• In Northeast Oregon, the Umatilla and Wallowa-Whitman Forests grow approximately 600 million board feet per year. Approximately 300 million board feet of timber dies each year on these forests and this situation contributes to the uncharacteristic fuel loads in the forest.
  • Over the past 3 years, the Umatilla and Wallowa-Whitman National Forests harvested 58 million board feet per year with approximately 10 million board feet/year attributed to personal firewood sales.
  • The increase in canopy density contributes to decreased forage on the National Forests which leads to increased depredation of private lands by large ungulates and reduces the opportunity for harvest by hunters on public lands.

Economics

  • The Umatilla and Wallowa-Whitman, are significant economic drivers that have the ability to contribute directly to the health and resiliency of the local communities that are dependent on these resources.
  • According to the Oregon Department of Forestry, federal outputs in Northeast Oregon Counties have dropped over 95% from a high of 343 million board feet (1986) to a low of 12.5 million board feet (2015).
  • Since 2014, the average board feet produced on the Umatilla has been 32 million board feet and the average board foot production from the Wallowa-Whitman has been approximately 26 million board feet.
  • Since 2013, the Malheur National Forest(MNF), which is 1.4 million acres, has steadily increased their production and has sold and average of approximately 69 million/year for the past three years. The MNF implemented a 10 year stewardship to ensure the survival of the one remaining sawmill in Grant County.
  • North of John Day, there are currently 8 sawmills and biomass plants that are dependent on the outputs of the Umatilla and Wallowa-Whitman National Forest. Since 1990, there have been 17 mills shuttered and over 1,200 mill jobs lost in the area. This is the equivalent of losing 106,000 jobs in the Portland Metro area.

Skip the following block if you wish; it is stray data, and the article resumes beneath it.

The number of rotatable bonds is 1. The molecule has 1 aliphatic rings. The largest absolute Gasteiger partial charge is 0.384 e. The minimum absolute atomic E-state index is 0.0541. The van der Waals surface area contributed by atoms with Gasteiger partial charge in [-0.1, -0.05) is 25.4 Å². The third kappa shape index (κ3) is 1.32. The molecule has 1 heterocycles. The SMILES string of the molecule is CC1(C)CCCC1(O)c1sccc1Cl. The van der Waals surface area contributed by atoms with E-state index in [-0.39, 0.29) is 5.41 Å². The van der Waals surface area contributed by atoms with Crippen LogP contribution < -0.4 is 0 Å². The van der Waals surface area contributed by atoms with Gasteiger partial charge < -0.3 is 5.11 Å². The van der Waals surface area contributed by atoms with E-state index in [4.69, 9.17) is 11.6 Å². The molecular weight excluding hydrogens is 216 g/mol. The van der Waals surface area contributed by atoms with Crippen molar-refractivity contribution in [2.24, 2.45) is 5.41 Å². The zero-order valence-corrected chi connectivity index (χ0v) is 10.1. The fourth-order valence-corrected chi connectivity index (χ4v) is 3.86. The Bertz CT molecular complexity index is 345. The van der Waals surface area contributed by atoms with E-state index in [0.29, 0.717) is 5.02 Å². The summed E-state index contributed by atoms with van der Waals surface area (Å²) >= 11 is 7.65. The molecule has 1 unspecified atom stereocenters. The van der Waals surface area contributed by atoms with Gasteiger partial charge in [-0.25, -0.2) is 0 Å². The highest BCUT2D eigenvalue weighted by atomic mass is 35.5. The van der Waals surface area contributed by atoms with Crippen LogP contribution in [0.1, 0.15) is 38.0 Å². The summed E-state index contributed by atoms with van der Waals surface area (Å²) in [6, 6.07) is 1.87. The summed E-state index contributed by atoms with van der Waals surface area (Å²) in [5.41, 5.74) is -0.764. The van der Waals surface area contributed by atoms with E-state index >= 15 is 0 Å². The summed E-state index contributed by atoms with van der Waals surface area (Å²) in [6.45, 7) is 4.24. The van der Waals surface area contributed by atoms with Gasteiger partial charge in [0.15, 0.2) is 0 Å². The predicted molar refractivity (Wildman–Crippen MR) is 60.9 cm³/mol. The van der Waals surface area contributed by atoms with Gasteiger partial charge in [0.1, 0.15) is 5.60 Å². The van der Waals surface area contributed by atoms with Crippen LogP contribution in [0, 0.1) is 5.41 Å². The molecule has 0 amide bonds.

• The average annual wage for Union, Baker, Wallowa and Umatilla counties is $34,872 while the average annual wage for the wood products industry in Oregon is $48,320, a difference of nearly 39%.
  • There is a great deal of opportunity to restore some economic health in Northeastern Oregon through increased timber harvest and restoration. Only one mill is running at full capacity. All others are running at 70% capacity and below and the major constraint is wood supply.
  • An increase in wood supply from the National Forests will help to maintain the current forest products infrastructure and maintain approximately 1,000 family wage jobs (mill and forest contractor) with the potential to add 200 additional family wage jobs depending on market conditions.

Social

  • According to the economic assessment that was performed in 2012 for Governor Kitzhaber (National Forest Health Restoration, An Economic Assessment of Forest Restoration on Oregon’s Eastside National Forests), there is ample opportunity in NEO to grow the economy and this growth is desperately needed through a revitalized wood products industry.
  • The average poverty rate is 17.2% and the Supplemental Nutrition Assistance Program (once known as the food stamp program) has grown by 22% per year.
  • Forest restoration could play a large role in reducing the dependence on governmental assistance in Northeast Oregon. The Oregon Forest Resources Institute “Oregon Forest Facts & Figures 2017-18” notes that there are approximately 11 jobs created or maintained for every 1 million board feet harvested.
  • Northeastern Oregon Counties depend upon their 25% timber sale share to continue to maintain a proper County Roads System as well as adequate funding for local schools.
Northern Blue Mountains Coalition: Restoring Forests and Supporting Communities